First robotic force-feedback experiment in Space ever
Today, at 09:30 CET Barry Wilmore conducted the first ever force-feedback experiment in space, on-board the International Space Station.
Our Haptics-1 hardware was installed and operated successfully to conduct the first experiment runs to measure human performance metrics in microgravity and to perform force feedback tests in micro-gravity. Our first in a series of scientific technology demonstration experiments has been designed, developed and implemented entirely by our laboratory, with the goal to set a new milestone for space robotics.
It is now the first time that robotic force reflection technology has been used in space. This technology will help astronauts to control robots over great distances in an intuitive way. Haptics allows them to perform complex, human-controlled tasks in places that humans can’t access. This first proof of ‘haptic’ technology in space will enable man-in-the-loop control of advanced robotic systems on planetary surfaces while the astronaut remains in a safe orbit. On Mars, for example, having dexterous robots on the surface carrying out human-like operations means that costly and dangerous atmospheric entry and return can be avoided.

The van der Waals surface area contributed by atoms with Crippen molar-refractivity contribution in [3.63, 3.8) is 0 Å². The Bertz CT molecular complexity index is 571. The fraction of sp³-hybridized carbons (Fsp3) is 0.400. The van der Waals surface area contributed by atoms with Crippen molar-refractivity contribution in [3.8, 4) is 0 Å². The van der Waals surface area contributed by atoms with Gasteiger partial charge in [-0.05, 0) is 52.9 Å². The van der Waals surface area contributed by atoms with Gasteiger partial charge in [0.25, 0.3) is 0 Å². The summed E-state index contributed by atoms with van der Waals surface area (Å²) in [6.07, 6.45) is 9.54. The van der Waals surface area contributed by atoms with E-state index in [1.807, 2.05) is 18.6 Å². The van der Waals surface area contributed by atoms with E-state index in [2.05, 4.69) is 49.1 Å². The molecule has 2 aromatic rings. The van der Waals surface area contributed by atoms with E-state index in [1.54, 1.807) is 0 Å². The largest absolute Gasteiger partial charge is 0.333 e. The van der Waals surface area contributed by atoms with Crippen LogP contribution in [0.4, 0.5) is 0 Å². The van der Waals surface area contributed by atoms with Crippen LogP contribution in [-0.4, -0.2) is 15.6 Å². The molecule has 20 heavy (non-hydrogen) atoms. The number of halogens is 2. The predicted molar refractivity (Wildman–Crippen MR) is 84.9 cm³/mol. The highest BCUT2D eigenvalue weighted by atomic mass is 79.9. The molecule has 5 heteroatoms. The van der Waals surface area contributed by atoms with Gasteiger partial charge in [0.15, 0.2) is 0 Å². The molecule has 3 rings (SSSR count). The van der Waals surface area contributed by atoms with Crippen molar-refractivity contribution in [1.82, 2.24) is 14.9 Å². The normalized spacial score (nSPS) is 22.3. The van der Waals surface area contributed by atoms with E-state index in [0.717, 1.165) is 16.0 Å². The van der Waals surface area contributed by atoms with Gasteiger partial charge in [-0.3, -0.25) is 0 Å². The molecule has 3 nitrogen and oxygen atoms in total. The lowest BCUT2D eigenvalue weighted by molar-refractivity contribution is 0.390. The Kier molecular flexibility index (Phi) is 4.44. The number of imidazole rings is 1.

We are investigating in great detail the limits of human perception and ability of astronauts to apply fine forces and manipulations with their limbs and hands in a
weightless environment. This allows us to understand the technology
boundaries for advanced robotic equipment to support human astronauts in
space when performing remote robotic control tasks. With these measurements, advanced robotic control equipment can be designed to better reflect the realities of human manipulation through a robotic interface in a weightless environment. This will enable more natural interaction with remote robots and lead to significantly more efficient remote operations and mission designs. Robots could be located thousands or tens of thousands of kilometres or miles away, yet perform tasks as complex as a human operator could with objects at hand.
Before today, neither the ESA nor NASA nor any other space fairing nation have gained
detailed experiences in this domain.
The relevance of such advanced robotic remote control for applications on Earth
is apparent with the need to intervene at sites inaccessible or dangerous to
humans, such as in deep waters or in contaminated areas.
Haptics-1 uses revolutionary technology such as the RTI DDS Connext
communications platform to handle advanced messaging between different
robotic devices across a DIL (Disconnected Intermittent and Lossy) link such as
space presents. All displays that guide the astronaut crew through the
experiments are fully automated within a robotics App that run’s on a Dell
Latitude 10 tablet PC. This type of experiment implementation is progressive and
defines an improved approach for more efficient experiment execution on-board
the International Space Station.